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From Phil Steitz <>
Subject Re: [math] Re: Single root for Exceptions
Date Mon, 03 Sep 2012 03:22:40 GMT
On 9/2/12 7:35 PM, Sébastien Brisard wrote:
> Hi,
> here is another problem. In
> MatrixUtils.createFieldIdentityMatrix(Field<T>, int), the constructor
> Array2DRowFieldMatrix(Field<T>, T[][], boolean) is called. This
> constructor throws a DimensionMismatchException if the data array is
> not rectangular. This is never going to occur in
> createFieldIdentityMatrix, so what should we do
> 1. Populate the throws clause of createFieldIdentityMatrix with
> DimensionMismatchException anyway?
> 2. try/catch with empty catch, which I find ugly?

Neither.  The exception will (provably) never be thrown.  Therefore
there is no reason to advertise it.
Just allow it as an exception when applying "rhymes with truc's" trick.

What we need to accomplish is to effectively advertise all
exceptions that a caller may actually see.  In some cases,
superclasses of the exceptions being propagated may be appropriate
and in extreme cases, due to holes in the hierarchy or deep nesting
of the API, the only thing that will make sense to the caller is
MRTE.  This should be a last resort.

> Sébastien
> 2012/9/3 Sébastien Brisard <>:
>> Hi,
>> 2012/9/1 Gilles Sadowski <>:
>>> Hello.
>>>>>>> in ConjugateGradient, I get the following error
>>>>>>> "Exception NonPositiveDefiniteOperatorException is not compatible
>>>>>>> throws clause in
>>>>>>> PreconditionedIterativeLinearSolver.solveInPlace(RealLinearOperator,
>>>>>>> RealLinearOperator, RealVector, RealVector)"
>>>>>>> This comes from the fact that general iterative solvers do not
>>>>>>> positive definite operators (therefore, no
>>>>>>> "throws NonPositiveDefiniteOperatorException" clause in the signature
>>>>>>> PreconditionedIterativeLinearSolver.solveInPlace), while conjugate
>>>>>>> gradient does.
>>>>>>> Do I need to add the "throws NonPositiveDefiniteOperatorException"
>>>>>>> clause in the signature of
>>>>>>> PreconditionedIterativeLinearSolver.solveInPlace as well?
>>>>>> I think so, as users may use a ConjugateGradient and store it in
>>>>>> variable declared with the base class only. However, I don't know
>>>>>> adding an unchecked exception to the signature of an interface is
>>>>>> compatible change or not.
>>>>>> Luc
>>>>> clirr does not seem to be complaining, so I'll do as you say. Here is
>>>>> what I'm planning to add to the javadoc of the mother abstract class.
>>>>> What do you think?
>>>>>      * @throws NonPositiveDefiniteOperatorException if {@code a} or {@code
>>>>>      * is not positive definite (required by some iterative solvers)
>>>> Perfect!
>>> I don't agree on the principle that base classes/interfaces should be aware
>>> of the detailed requirements of their implementations.
>>> We can foresee that subclasses might need to throw _some_ kind of exception
>>> when something (yet unknown at the time of the interface design) goes wrong.
>>> But base classes (or interfaces) should not have to change when a new class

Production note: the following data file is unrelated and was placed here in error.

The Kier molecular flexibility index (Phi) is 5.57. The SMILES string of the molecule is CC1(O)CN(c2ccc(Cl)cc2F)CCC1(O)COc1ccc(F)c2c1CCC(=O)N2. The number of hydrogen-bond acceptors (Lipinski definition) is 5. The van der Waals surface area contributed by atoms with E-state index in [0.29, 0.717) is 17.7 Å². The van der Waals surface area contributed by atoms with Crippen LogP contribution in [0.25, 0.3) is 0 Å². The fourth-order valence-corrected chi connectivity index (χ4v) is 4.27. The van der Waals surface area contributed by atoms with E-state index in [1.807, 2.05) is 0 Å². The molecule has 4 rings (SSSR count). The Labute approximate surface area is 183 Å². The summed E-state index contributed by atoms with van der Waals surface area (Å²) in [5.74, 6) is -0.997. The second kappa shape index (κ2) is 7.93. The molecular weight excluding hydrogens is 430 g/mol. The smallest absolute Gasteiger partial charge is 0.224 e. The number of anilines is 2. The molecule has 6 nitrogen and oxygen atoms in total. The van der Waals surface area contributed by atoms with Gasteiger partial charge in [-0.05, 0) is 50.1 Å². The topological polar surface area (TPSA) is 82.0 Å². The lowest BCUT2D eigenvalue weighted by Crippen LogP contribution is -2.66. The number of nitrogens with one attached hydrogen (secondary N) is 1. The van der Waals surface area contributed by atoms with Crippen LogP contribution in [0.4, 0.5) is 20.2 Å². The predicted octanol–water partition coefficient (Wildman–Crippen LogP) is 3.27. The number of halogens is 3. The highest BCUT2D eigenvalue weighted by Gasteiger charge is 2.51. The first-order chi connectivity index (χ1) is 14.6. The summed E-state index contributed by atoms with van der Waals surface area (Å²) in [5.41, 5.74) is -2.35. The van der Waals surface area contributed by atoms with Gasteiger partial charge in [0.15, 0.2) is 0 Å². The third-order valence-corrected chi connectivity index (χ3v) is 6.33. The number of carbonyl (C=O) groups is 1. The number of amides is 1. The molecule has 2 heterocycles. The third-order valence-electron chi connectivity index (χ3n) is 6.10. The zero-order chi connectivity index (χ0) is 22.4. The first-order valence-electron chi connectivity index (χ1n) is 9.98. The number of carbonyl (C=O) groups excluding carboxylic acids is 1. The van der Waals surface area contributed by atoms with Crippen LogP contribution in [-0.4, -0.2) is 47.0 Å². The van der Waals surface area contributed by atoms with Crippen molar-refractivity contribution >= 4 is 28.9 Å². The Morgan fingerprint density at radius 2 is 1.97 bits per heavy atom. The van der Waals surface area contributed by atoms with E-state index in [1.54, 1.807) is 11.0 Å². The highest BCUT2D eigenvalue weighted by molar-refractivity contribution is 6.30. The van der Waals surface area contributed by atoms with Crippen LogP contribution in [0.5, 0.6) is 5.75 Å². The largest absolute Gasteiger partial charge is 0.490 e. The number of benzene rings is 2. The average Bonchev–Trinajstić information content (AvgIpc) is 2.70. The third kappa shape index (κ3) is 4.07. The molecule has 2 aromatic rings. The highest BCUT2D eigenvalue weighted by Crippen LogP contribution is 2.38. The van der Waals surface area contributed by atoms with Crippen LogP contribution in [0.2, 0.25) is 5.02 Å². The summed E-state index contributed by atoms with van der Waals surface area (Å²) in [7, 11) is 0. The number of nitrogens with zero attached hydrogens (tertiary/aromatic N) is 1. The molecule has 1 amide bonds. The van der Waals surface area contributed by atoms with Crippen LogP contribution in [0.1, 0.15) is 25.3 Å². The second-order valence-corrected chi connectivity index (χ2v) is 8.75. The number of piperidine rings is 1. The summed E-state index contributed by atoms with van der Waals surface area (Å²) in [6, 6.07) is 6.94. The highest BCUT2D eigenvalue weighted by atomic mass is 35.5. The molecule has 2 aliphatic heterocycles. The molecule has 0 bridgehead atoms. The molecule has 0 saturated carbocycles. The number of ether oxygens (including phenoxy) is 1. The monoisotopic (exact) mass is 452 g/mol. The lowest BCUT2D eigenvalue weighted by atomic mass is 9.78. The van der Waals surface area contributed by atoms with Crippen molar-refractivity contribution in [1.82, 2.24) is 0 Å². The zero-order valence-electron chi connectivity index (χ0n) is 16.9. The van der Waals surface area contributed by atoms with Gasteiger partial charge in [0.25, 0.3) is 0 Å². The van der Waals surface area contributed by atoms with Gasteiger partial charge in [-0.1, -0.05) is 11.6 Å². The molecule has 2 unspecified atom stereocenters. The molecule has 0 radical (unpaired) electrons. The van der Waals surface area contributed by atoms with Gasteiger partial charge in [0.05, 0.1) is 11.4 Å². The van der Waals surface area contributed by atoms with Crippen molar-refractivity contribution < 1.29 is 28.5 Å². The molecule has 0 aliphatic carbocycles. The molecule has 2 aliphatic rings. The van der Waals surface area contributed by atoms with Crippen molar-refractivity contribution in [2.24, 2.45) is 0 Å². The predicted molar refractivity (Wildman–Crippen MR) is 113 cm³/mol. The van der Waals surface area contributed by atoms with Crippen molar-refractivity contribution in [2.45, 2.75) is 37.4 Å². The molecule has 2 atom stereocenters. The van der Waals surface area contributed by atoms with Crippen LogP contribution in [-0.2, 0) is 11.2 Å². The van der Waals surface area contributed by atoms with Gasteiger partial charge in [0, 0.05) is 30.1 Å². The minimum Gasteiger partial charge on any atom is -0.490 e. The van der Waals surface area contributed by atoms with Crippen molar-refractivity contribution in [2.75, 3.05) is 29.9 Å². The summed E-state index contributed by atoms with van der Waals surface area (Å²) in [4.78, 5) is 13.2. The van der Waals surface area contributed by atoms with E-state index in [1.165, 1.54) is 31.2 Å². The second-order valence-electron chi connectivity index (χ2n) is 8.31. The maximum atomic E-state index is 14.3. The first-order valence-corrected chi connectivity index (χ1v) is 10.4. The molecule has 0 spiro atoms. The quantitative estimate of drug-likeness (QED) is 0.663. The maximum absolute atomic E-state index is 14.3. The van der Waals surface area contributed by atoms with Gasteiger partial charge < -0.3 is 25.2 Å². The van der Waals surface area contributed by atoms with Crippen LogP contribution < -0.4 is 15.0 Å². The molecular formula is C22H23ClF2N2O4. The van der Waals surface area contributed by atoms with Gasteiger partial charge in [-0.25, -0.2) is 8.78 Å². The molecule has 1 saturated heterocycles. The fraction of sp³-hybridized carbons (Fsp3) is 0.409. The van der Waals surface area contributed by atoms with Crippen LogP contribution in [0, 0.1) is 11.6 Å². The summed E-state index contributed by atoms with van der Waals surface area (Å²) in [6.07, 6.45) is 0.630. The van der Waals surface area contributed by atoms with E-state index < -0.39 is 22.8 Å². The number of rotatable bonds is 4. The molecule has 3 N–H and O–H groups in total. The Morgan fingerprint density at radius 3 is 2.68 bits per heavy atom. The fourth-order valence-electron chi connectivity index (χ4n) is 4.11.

>>> extends (or implements) it.
>>> For cases like the above, we must create a parent exception (or use an
>>> existing one if it is appropriate) in order to convey that subclasses
>>> _might_ throw exceptions that inherit from that one.
>>> It this particular case, it seems that operators that are not positive
>>> definite are illegal for method "solveInPlace", hence we conclude (not
>>> surprisingly) that "MathIllegalArgumentException" can be thrown from classes
>>> that implement "RealLinearOperator.solveInPlace".
>>> In fact, this is even too much of a "guessing" work. And this where a single
>>> root can be used to clearly advertize that, by design, CM is supposed to
>>> throw only (subclasses of) "MathRunimeException". _That_ exception, and
>>> _nothing_ else should really be inserted in the "throws" clause of upper
>>> level base classes and interfaces.
>>> Referring to the above example, it is the duty of the user of CM to read the
>>> documentation of the (concrete) classes he uses if he wants to know which
>>> subclass of "MathRuntimeException" may actually be thrown; it is not enough
>>> to read the documentation of the interface!
>>> To be clear, CM will become a total clutter if upper levels attempt to
>>> report everything all the way down. This is in blatant contradiction with
>>> the principle (or rule, or best practice) of encapsulation.
>> OK, but the code is going to become a total clutter anyway. Indeed, in
>> PreconditionedIterativeLinearSolver, there are a bunch of solve()
>> method, all based on the abstract method
>>     public abstract RealVector solveInPlace(RealLinearOperator a,
>>                                             RealLinearOperator m,
>>                                             RealVector b,
>>                                             RealVector x0)
>> In conjugate gradient, the above method throws a
>> NonPositiveDefiniteOperatorException. This means that in the
>> implementation of ConjugateGradient, I need to override every single
>> solve method that are implemented in the base class, just to add the
>> proper throws clause. At this point, I have stopped "populating the
>> throws clause", as I am not sure it's the best way to go.
>> S
>>> Best regards,
>>> Gilles
>>>>> [...]
>>> P.S. Practically, at this point, I propose to not touch interfaces or base
>>>      classes, but only add the "throws" clauses where the methods actually
>>>      throw the exceptions, and in some cases, one level up (where it is
>>>      still obvious that a particular condition is required).
>>>      Of course, that makes it impossible to test the "switch to checked
>>>      exception" as the work is in progress. For this, let's wait until all
>>>      the first pass has been completed, then we can see what is missing,
>>>      and decide while seeing the picture.
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